The WordPad application for Windows 10 contains a DLL hijacking vulnerability that the QBot malware operation has begun to use to infect machines while avoiding detection by security products.
A DLL is a library file that contains routines that may be utilized concurrently by many programs. An program will make an effort to load any necessary DLLs when it is started.
It does this by looking through specified Windows directories for the DLL and loading it when it is discovered. However, DLLs in the same location as the executable will be loaded first by Windows programs, taking precedence over all other DLLs.
When a threat actor creates a malicious DLL with the same name as a valid one and inserts it into the early Windows search path, often the same location as the executable, the process is known as DLL hijacking. When that executable is run, it loads the malicious DLL instead of the trustworthy one and runs any malicious instructions it finds inside.
QBot Malware steals emails for phishing attacks
Windows spyware called QBot, sometimes called Qakbot, began as a banking trojan but later transformed into a malware dropper. With the help of the malware operation, ransomware gangs including Black Basta, Egregor, and Prolock were able to first penetrate business networks and launch extortion campaigns.
ProxyLife, a security expert and member of Cryptolaemus, informed BleepingComputer that a fresh QBot phishing operation started using a DLL hijacking vulnerability in the write.exe WordPad executable in Windows 10.
Although ProxyLife informed us that the initial phishing emails include a link to download a file, BleepingComputer has not received those emails.
A random named ZIP archive from a remote site will be downloaded when someone clicks on the link.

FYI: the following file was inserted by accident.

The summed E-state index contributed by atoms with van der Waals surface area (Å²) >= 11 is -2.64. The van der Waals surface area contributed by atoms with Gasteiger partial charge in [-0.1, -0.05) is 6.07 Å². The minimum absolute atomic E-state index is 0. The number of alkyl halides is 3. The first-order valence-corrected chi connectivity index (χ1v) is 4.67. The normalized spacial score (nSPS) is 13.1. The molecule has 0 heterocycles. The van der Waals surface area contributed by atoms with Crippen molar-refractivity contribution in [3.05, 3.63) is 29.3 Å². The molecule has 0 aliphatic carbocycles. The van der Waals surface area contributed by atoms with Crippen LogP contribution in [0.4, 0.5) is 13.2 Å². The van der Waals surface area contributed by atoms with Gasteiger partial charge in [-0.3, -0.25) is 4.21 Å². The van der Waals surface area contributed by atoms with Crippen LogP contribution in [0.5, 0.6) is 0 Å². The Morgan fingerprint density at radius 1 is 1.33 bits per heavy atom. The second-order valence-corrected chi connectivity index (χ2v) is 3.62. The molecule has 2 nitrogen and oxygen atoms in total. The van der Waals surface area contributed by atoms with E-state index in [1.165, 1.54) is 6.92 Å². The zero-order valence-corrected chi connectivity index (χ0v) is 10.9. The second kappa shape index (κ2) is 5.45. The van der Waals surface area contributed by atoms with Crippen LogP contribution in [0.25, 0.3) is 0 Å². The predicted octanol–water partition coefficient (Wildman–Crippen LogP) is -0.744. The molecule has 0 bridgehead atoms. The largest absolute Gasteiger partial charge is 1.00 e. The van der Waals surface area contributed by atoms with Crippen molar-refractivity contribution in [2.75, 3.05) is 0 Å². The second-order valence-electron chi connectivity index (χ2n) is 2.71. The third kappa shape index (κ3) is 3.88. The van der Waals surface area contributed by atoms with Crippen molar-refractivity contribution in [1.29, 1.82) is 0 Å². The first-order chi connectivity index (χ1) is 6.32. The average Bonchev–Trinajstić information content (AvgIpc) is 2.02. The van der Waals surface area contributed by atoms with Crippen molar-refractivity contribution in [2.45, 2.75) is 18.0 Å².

The Windows 10 WordPad application document.exe and the DLL file edputil.dll (used for the DLL hijack) are both included in this ZIP package.
The genuine Write.exe executable used to start the Windows 10 WordPad document editor is essentially a renamed duplicate of the document.exe file, as you can see from its attributes.
A genuine DLL file named edputil.dll, which is typically found in the C:WindowsSystem32 folder, is immediately loaded when document.exe is run.
However, the executable will load any DLL with the same name located in the same location as the document.exe executable when it tries to load edputil.dll instead of looking for it in a specified folder.
Due to the creation of a malicious edputil.dll DLL and its storage of it in the same location as document.exe, the threat actors are now able to accomplish DLL hijacking.
ProxyLife informed BleepingComputer that when the DLL is loaded, the malware utilizes C:Windowssystem32curl.exe to retrieve a DLL disguised as a PNG file from a remote server.
The following command is then performed by rundll32.exe on this PNG file (which is really a DLL):
As Cobalt Strike (a post-exploitation toolkit threat actors employ to first acquire access to the compromised device) and other payloads are finally downloaded, QBot will continue to silently operate in the background, capturing emails for use in other phishing assaults.
Following the usage of this device as a base, the network will be infiltrated laterally, which often results in ransomware attacks and the theft of business data.
The threat actors are hoping that by installing QBot via a reputable tool like the Windows 10 WordPad (write.exe), security products will not identify the virus as harmful.
However, as previous operating system versions do not have the Curl software, employing curl.exe implies that this infection technique will only be functional on Windows 10 and later.
Since previous versions of Windows have been phased out after losing support, this shouldn’t generally be a problem. Currently, the QBot operation has switched to other infection techniques in recent weeks, although it is normal for them to revert to earlier strategies in subsequent campaigns.
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